Employees pose in front of one of Denver’s first newspaper buildings at 1720 Welton Street. Between 1901 and 1910.
Photos courtesy of History Colorado Center

The first known newspaper in history was a handwritten single sheet passed among the literate class of Venice, Italy in 1607. Fast forward 250+ years and Denver City’s media wars were on. The Gold Rush was the stuff of headlines when the first two local newspapers published inaugural issues a mere 20 minutes apart on the same day — April 23, 1859. One of those early newspapers was located literally on the site that is now the Grand Hyatt Denver’s lobby, at the doorstep of the
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As the story goes, the founders typeset the first four-page edition in Omaha emblazoning the masthead with Rocky Mountain in the name because they weren’t entirely certain where they’d ultimately set up shop. Pioneer newsmen were a competitive bunch focused on the pursuit of answers to who, what, when, where, why and how. And there was the lure of power — in being the first to publish a new paper in a nascent territory. The debut of the linotype machine in 1884 made a printer’s job easier, spurring the

growth of daily newspapers. By 1877, 800 dailies operated nationwide.

One of the 800 was The Evening Post first printed in August 1892 but suspended only a year later when silver went bust. Resurrected the next year, the Post took the lead in circulation over the three other dailies combined using “flamboyant circus journalism,” according to critics of the era.

Some people think that Denver reigned as a rare two-newspaper town for more than a century because one of the editors turned their broadsheet into a tabloid. The paper size was easier to hold — and read. Insiders know that it was the newspaper’s advice columnist that doubled readership to more than 80,000 with sensible advice that was particularly revered by servicemen returning home from WWII.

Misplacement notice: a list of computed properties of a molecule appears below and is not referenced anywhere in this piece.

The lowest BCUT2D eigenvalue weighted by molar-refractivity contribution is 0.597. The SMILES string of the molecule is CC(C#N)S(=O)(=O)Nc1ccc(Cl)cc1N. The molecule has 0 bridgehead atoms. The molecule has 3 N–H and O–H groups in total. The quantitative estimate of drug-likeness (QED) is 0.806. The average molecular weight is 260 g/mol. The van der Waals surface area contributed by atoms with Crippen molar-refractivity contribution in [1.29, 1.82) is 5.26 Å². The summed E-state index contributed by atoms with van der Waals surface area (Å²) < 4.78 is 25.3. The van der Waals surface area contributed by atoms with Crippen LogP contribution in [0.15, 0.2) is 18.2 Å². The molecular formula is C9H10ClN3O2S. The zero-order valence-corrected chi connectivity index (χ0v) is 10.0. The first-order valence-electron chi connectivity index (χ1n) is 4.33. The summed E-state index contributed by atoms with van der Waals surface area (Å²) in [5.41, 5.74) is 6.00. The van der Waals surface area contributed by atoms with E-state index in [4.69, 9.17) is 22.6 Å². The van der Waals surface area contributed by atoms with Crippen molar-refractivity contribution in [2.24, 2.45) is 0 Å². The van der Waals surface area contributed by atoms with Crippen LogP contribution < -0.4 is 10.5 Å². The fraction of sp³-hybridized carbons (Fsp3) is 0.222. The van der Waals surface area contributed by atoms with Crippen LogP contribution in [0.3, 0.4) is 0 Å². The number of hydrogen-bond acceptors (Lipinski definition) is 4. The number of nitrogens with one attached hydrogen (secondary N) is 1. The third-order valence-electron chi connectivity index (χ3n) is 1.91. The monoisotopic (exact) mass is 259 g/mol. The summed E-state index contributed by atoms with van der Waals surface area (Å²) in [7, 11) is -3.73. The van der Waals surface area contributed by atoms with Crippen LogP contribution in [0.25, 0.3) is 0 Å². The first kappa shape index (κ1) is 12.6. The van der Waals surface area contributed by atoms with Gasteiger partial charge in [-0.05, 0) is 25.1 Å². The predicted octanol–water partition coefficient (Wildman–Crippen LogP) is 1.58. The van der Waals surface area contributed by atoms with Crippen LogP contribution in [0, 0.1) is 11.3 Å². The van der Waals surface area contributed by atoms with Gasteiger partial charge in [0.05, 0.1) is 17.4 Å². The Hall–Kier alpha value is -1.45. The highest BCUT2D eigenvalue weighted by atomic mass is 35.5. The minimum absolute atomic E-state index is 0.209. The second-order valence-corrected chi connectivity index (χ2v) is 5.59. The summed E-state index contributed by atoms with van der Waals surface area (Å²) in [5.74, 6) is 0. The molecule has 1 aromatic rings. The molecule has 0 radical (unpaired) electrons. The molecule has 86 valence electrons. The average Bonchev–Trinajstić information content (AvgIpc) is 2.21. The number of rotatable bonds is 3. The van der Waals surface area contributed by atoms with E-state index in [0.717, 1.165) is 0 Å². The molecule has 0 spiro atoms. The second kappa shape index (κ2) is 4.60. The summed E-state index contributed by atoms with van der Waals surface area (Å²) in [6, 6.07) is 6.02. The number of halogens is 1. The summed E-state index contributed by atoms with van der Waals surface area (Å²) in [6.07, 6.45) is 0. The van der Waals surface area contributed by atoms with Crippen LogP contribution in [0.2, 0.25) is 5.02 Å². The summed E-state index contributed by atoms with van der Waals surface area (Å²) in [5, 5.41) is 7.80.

Interior view of one of Denver’s first newspapers. circa 1902.
Photos courtesy of History Colorado Center

The newspaper wars erupted anew in 1981 when the broadsheet went from an evening to morning publication, fueling the competition.

Newspapers were the sole means of staying informed and served as a source of entertainment. Businessmen had an appetite for the sports section and the Op-Ed pages. Comic strips and horoscopes were the extra extras everyone wanted to read all about.


Employees working in the printing room. circa 1902.
Photos courtesy of History Colorado Center

Circulation count measured the newspapers’ reach and successes. And much later Pulitzer Prizes rewarded journalists’ career bests.

courier. market | bar | kitchen is a tribute to the power of the press in shaping the Mile High City.